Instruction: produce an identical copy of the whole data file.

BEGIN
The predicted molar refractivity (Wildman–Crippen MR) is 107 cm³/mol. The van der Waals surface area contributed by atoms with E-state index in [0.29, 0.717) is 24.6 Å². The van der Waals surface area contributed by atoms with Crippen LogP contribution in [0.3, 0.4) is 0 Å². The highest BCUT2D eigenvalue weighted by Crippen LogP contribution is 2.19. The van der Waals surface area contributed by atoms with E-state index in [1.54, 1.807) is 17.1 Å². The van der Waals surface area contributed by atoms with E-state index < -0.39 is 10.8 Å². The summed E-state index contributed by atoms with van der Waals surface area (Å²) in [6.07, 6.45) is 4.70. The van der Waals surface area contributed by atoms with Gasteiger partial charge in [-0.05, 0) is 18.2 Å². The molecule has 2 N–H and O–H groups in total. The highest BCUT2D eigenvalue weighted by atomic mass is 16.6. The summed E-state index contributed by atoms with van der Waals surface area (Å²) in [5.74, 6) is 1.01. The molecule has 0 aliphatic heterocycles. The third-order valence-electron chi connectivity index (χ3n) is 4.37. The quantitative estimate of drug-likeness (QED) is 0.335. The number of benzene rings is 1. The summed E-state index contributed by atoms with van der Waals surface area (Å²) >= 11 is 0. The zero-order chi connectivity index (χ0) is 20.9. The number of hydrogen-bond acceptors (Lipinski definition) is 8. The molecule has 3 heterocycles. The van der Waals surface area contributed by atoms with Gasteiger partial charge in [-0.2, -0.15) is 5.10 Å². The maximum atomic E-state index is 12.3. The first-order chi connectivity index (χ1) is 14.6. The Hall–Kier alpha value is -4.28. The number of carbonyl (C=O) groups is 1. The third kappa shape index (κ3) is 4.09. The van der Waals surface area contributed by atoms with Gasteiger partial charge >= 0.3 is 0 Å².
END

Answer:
The predicted molar refractivity (Wildman–Crippen MR) is 107 cm³/mol. The van der Waals surface area contributed by atoms with E-state index in [0.29, 0.717) is 24.6 Å². The van der Waals surface area contributed by atoms with Crippen LogP contribution in [0.3, 0.4) is 0 Å². The highest BCUT2D eigenvalue weighted by Crippen LogP contribution is 2.19. The van der Waals surface area contributed by atoms with E-state index in [1.54, 1.807) is 17.1 Å². The van der Waals surface area contributed by atoms with E-state index < -0.39 is 10.8 Å². The summed E-state index contributed by atoms with van der Waals surface area (Å²) in [6.07, 6.45) is 4.70. The van der Waals surface area contributed by atoms with Gasteiger partial charge in [-0.05, 0) is 18.2 Å². The molecule has 2 N–H and O–H groups in total. The highest BCUT2D eigenvalue weighted by atomic mass is 16.6. The summed E-state index contributed by atoms with van der Waals surface area (Å²) in [5.74, 6) is 1.01. The molecule has 0 aliphatic heterocycles. The third-order valence-electron chi connectivity index (χ3n) is 4.37. The quantitative estimate of drug-likeness (QED) is 0.335. The number of benzene rings is 1. The summed E-state index contributed by atoms with van der Waals surface area (Å²) >= 11 is 0. The zero-order chi connectivity index (χ0) is 20.9. The number of hydrogen-bond acceptors (Lipinski definition) is 8. The molecule has 3 heterocycles. The van der Waals surface area contributed by atoms with Gasteiger partial charge in [-0.2, -0.15) is 5.10 Å². The maximum atomic E-state index is 12.3. The first-order chi connectivity index (χ1) is 14.6. The Hall–Kier alpha value is -4.28. The number of carbonyl (C=O) groups is 1. The third kappa shape index (κ3) is 4.09. The van der Waals surface area contributed by atoms with Gasteiger partial charge >= 0.3 is 0 Å².